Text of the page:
Hall County, where Gainesville is the county seat, has experienced some STD epidemics in recent years. Georgia has some of the highest STD rates. Despite this, Hall County’s number of reported cases of chlamydia were lower than the state average in 2010. Unfortunately, Chlamydia cases are rising. In 2013, an average of 178 cases per 100,000 residents was reported. Five years later, reported cases had increased to 217 per 100,000 residents, a surge of 18%.
In 2014, 140 in every 100,000 persons in Hall County were living with HIV. While this rate is lower than the southern Georgia counties, HIV poses a significant risk to Gainesville residents. Of those living with HIV, the most affected ethnicities are Black (68.5%) and Hispanic/Latinx (19%), with Black males 5.8 times more likely to be diagnosed with HIV.
Georgia introduced an integrated HIV Prevention and Care plan to reduce the impact of HIV on Hall County residents. Some of the programs and services offered under this plan include medical nutrition therapy, and the AIDS Drug Assistance Program.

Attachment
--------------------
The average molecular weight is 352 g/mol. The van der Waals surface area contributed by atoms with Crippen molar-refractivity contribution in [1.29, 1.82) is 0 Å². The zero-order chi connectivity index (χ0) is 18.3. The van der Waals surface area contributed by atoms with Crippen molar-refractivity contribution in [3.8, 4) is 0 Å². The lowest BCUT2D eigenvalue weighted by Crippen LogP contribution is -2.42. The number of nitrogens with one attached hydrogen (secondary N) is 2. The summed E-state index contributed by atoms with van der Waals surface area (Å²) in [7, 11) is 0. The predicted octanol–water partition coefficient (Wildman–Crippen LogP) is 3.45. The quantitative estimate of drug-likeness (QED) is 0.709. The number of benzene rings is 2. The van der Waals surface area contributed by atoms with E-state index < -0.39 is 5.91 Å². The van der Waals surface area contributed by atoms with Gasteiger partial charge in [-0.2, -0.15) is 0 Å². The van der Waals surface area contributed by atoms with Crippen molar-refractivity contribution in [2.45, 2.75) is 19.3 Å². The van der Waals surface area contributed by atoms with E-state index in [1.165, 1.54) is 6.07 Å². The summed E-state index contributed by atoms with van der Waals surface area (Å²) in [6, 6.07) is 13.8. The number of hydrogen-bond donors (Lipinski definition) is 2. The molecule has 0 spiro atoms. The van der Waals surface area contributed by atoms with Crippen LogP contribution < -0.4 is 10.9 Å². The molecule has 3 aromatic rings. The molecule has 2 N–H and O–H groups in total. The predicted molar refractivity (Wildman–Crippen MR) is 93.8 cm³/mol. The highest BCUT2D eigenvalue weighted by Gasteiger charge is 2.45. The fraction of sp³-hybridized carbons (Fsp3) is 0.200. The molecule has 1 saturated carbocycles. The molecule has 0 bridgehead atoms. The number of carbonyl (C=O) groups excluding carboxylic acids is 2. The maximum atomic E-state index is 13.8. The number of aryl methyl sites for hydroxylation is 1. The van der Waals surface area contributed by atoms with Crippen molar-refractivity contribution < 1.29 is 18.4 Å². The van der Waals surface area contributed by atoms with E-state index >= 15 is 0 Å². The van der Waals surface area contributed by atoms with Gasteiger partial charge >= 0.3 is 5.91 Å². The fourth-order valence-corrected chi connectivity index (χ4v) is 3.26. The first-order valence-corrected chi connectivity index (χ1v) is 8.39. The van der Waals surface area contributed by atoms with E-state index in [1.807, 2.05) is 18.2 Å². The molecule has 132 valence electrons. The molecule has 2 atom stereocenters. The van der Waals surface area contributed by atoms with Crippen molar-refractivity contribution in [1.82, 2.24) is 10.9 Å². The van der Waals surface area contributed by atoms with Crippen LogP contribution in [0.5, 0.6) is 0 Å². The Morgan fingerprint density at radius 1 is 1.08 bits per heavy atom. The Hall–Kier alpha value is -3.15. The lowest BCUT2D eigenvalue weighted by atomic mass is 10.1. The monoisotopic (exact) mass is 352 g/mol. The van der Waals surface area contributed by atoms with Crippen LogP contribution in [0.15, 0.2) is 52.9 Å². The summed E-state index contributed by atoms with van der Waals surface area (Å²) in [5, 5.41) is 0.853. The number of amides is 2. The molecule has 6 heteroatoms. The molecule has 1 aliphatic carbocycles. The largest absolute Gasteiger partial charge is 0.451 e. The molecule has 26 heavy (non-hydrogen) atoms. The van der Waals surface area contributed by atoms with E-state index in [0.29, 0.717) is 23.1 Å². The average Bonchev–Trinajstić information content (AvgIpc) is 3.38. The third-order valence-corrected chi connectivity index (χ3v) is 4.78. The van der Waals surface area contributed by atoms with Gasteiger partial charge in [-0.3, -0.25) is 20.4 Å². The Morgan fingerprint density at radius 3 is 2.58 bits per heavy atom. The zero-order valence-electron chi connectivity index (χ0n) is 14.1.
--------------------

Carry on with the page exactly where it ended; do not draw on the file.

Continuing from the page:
The AIDS drug assistance program provides FDA certified treatment for persons diagnosed with HIV. Other programs focus on increasing the quality of life for HIV-positive residents and reducing stress by providing a food bank and home-delivered meals, linguistic services, and medical transportation. As part of this initiative, it may be possible to qualify for free STD testing services, but people will know why you are there as there may be a lack of privacy at these clinics, and services may not be available at convenient times.
There are several clinics in Gainesville that offer testing, treatment, and support for these infections such as the Medlink Gainesville, Choices Pregnancy Care Center, District 2 Public Health Center, and the Substance Abuse Outpatient Clinic on Mabry Road.